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Public invited to comment on subdivision plan for Penetang

The 2.9-acre triangular piece of land will feature a total of 33 townhomes, with 11 of then being rental units
Virtual public meeting this Wednesday invites comment on Robert Street East subdivision application. Mehreen Shahid/MidlandToday file photo.

An official planning meeting Wednesday is an opportunity for Penetang residents to voice their views about a proposed subdivision for Robert Street East.

The agenda published online gives details of the application submitted for the development on the 2.9-acre triangular piece of land that will feature 33 townhomes, 22 of which will be available for freehold purchase and the remaining will become part of the town's rental inventory. The subdivision will also include about a quarter acre of open space.

The property backs onto Burke Street and has Lecarron Avenue on the west. The application by the developer also includes a rezoning request to change the current designation of deferred development to residential third density, residential fourth density, and open space.

The developer has submitted various supporting documents, including archeological property assessment and species at risk assessment, and will look for council approval after staff brings back a report, which will incorporate public feedback received at and after the meeting.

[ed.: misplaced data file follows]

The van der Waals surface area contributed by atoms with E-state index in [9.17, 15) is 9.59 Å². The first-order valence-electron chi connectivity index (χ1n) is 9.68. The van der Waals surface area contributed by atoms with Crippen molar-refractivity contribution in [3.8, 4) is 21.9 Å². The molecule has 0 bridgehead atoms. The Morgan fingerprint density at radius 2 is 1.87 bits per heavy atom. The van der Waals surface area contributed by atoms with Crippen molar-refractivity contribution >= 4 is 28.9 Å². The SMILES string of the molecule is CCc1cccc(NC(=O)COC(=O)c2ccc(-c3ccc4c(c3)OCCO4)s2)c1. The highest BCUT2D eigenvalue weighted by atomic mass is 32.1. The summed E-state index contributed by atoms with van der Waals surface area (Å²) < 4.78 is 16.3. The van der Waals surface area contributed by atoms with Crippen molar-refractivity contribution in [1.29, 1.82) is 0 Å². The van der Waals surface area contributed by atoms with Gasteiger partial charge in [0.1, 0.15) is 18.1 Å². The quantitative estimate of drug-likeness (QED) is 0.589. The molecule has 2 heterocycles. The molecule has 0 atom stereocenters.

The public session begins at 7 p.m. and will be followed by the committee of the whole meeting, which features a presentation by York University faculty member and the executive director for the Economic Development Corporation of North Simcoe.

José Etcheverry, professor at York’s Faculty of Environmental Studies, is presenting to council a Climate Change Solutions Park (CSP) plan to be implemented in Penetanguishene. The new gardens project plans on using the existing Penetanguishene Ecology Garden, also known as the Karma Project.

"We need to showcase the best solutions to ensure as many people as possible know how to solve the crisis," says the presentation submitted as part of the agenda.

A staff report later in the agenda says, "The CSP will have art, inspirational displays and new learning-by-doing training opportunities carefully curated to showcase how to solve the climate emergency. The Park would provide a physical and online space to develop research networks focused on key climate solutions such as renewable energy, electric mobility, precision agriculture and leadership training."

At the end of the report, staff have put forward various options, backing the recommendation that council endorse an agreement with the university to use the designated portion of the Ecology Garden for developing a CSP.

The meeting can be viewed on Rogers TV or streamed online.


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Mehreen Shahid

About the Author: Mehreen Shahid

Mehreen Shahid covers municipal issues in Cambridge
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